I am a huge fan of Alan Wake. With its near perfect narrative structure and tightly constructed Lynchian story, Alan Wake quickly became my favorite game of 2010, a go-to recommendation for anybody with an X-Box 360, and arguably one of the most unique games of this generation. With all that said, naturally I became very excited at the prospect of a sequel and have been following Alan Wake’s American Nightmare through every step of its production.

American Nightmare is not a straight up sequel to the original. It is also not a throwaway downloadable cash in. American Nightmare exists in a rarely touched space, not quite a full franchise entry but not an experience to be shied away from either.

Beware: Spoilers ahead!

When we last saw Alan Wake he was trapped beneath the waters of Cauldron Lake. Locked away in the Bird Leg Cabin, he had managed to overcome Mr. Scratch, his dark doppelganger, and break free from the confines of his own mind. As American Nightmare begins, Alan has been missing for two years. Trapped in the Dark Place at the bottom of the lake he is believed to be dead, yet haunting the town of Bright Falls. The urban legend of Wake has given power to Mr. Scratch, who has been cutting a blood trail towards Alice, Wake’s wife. Alan finds himself in the Arizona town of Night Springs where he must stop Mr. Scratch before he can do any more damage.

Those with keen eyes will recognize Night Springs as the fictional, Twilight Zone-esque setting of the TV series that started Wake’s career as a writer. As the first game found Wake living out a novel he doesn’t remember writing, American Nightmare finds Wake trapped in an episode of Night Springs he wrote in his youth.

The gameplay of American Nightmare fares better than in the first game. Alan controls much smoother than he did in the past and the focus is much heavier on action than survival. Alan no longer has to scrounge for supplies as he is almost constantly armed to the teeth. Ammo respawns in emergency boxes throughout the game and it all helps lead to a much quicker pace this time around. The Taken, enemies from the first game, are back with new types including Taken who split and multiply upon being hit with light and a Taken who can disperse into a flock of birds at any time. The enemies are much more aggressive and quick to surround you but the benefit of weapons like assault rifles and combat shotguns make enemy encounters much more fun and exciting.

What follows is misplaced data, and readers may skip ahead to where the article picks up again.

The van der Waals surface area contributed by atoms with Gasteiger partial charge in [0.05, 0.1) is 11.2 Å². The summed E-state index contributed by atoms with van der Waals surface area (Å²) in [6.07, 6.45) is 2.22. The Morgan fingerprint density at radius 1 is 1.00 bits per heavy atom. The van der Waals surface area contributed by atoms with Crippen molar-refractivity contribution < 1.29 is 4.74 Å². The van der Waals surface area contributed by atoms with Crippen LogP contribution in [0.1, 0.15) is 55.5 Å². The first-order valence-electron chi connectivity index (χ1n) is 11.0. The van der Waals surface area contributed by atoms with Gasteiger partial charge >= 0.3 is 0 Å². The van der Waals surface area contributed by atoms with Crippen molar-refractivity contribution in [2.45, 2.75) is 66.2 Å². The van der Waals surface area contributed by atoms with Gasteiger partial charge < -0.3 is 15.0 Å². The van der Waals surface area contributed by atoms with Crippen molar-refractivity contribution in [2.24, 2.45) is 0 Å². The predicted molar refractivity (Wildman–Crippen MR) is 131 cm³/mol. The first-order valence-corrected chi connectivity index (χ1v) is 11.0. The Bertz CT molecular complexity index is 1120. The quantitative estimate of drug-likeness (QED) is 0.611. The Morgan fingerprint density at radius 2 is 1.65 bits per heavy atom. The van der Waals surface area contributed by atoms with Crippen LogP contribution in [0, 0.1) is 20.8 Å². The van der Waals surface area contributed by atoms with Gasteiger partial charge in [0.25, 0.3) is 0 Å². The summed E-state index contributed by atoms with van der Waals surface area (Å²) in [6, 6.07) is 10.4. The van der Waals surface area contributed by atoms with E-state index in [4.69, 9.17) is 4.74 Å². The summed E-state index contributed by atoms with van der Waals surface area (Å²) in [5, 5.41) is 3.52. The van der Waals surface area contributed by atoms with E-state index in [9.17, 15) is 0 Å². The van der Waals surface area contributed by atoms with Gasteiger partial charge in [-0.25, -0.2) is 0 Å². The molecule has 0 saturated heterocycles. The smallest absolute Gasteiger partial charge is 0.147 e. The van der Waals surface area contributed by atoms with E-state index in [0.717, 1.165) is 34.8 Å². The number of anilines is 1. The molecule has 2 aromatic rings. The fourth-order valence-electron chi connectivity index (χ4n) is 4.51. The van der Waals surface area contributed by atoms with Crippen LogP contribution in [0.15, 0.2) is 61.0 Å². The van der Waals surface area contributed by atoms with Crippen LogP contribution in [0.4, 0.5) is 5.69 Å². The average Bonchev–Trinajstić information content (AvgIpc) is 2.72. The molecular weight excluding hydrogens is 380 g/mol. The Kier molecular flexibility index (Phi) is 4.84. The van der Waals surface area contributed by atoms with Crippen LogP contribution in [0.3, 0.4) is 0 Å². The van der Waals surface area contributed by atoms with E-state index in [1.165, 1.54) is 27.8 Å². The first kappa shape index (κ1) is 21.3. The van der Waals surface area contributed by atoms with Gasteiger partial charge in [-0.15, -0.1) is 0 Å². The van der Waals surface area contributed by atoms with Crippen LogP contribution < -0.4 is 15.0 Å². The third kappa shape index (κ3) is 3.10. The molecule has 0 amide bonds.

The story moves at a decent pace, save for some odd writing and voice acting. New game mechanics are introduced with the manuscript pages to be found this time around. The amount of pages you’ve found allow you access to new and more powerful weapons. Manuscript pages also lead to Alan’s newfound ability to rewrite reality. By matching environmental conditions to what is found on the page, Alan trial and errors his way towards success. You’ll find yourself revisiting the same locations to get things perfect. American Nightmare, being a downloadable title, only has so much space to fill and it shows. Alan finds himself caught in a time loop and it allows for much more value to be squeezed out of what amounts to only three locations. What could get stale doesn’t, however, as the game moves quickly and you often respawn into new loops closer to objectives, preventing you from getting bored.

Newly added to American Nightmare is an online leaderboard based horde mode called “Fight Till Dawn.” Showcasing the refined combat of the single player campaign, Fight Till Dawn tasks you with staying alive through ten minutes of relentless onslaught while you wait for the sun to rise and vanquish the Taken. Weapons unlocked in the campaign can be used in any of the five maps of Fight Till Dawn and to succeed you must night only survive, but fight your enemies. Combat multipliers quickly rack up points and the only way to earn these mulitpliers is to seek out a fight.

Alan Wake’s American Nightmare isn’t a straight sequel. It’s a diversion that wraps up some of the loose story elements introduced in the two DLC chapters of the first game. While its writing may lack in some spots and its story may get a little hard to follow, all you need to do is collect pages. They help to clear up the story a bit and give you access to some heavy duty firepower for Fight Till Dawn, some of the most fun I’ve had in this series yet. While it may be a confusing entry point for those new to the series, American Nightmare is a rewarding experience for fans of the first game.

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Jennifer Paxton